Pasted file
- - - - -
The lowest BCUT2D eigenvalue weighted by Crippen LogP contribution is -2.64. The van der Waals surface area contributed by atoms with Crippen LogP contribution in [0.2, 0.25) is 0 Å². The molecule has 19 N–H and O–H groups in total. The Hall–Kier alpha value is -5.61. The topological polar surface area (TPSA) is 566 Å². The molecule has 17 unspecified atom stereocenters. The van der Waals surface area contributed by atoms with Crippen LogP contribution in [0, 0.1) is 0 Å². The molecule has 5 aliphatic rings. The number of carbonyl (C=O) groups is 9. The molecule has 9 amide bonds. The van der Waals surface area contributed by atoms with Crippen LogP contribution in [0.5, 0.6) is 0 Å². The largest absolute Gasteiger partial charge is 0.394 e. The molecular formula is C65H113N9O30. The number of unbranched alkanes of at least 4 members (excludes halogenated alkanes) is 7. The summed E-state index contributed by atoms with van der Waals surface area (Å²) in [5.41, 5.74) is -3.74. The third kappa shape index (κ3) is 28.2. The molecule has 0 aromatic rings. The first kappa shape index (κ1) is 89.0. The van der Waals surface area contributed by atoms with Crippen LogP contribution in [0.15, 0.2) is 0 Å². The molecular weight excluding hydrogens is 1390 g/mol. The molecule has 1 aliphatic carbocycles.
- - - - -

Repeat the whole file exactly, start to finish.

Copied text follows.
The lowest BCUT2D eigenvalue weighted by Crippen LogP contribution is -2.64. The van der Waals surface area contributed by atoms with Crippen LogP contribution in [0.2, 0.25) is 0 Å². The molecule has 19 N–H and O–H groups in total. The Hall–Kier alpha value is -5.61. The topological polar surface area (TPSA) is 566 Å². The molecule has 17 unspecified atom stereocenters. The van der Waals surface area contributed by atoms with Crippen LogP contribution in [0, 0.1) is 0 Å². The molecule has 5 aliphatic rings. The number of carbonyl (C=O) groups is 9. The molecule has 9 amide bonds. The van der Waals surface area contributed by atoms with Crippen LogP contribution in [0.5, 0.6) is 0 Å². The largest absolute Gasteiger partial charge is 0.394 e. The molecular formula is C65H113N9O30. The number of unbranched alkanes of at least 4 members (excludes halogenated alkanes) is 7. The summed E-state index contributed by atoms with van der Waals surface area (Å²) in [5.41, 5.74) is -3.74. The third kappa shape index (κ3) is 28.2. The molecule has 0 aromatic rings. The first kappa shape index (κ1) is 89.0. The van der Waals surface area contributed by atoms with Crippen LogP contribution in [0.15, 0.2) is 0 Å². The molecular weight excluding hydrogens is 1390 g/mol. The molecule has 1 aliphatic carbocycles.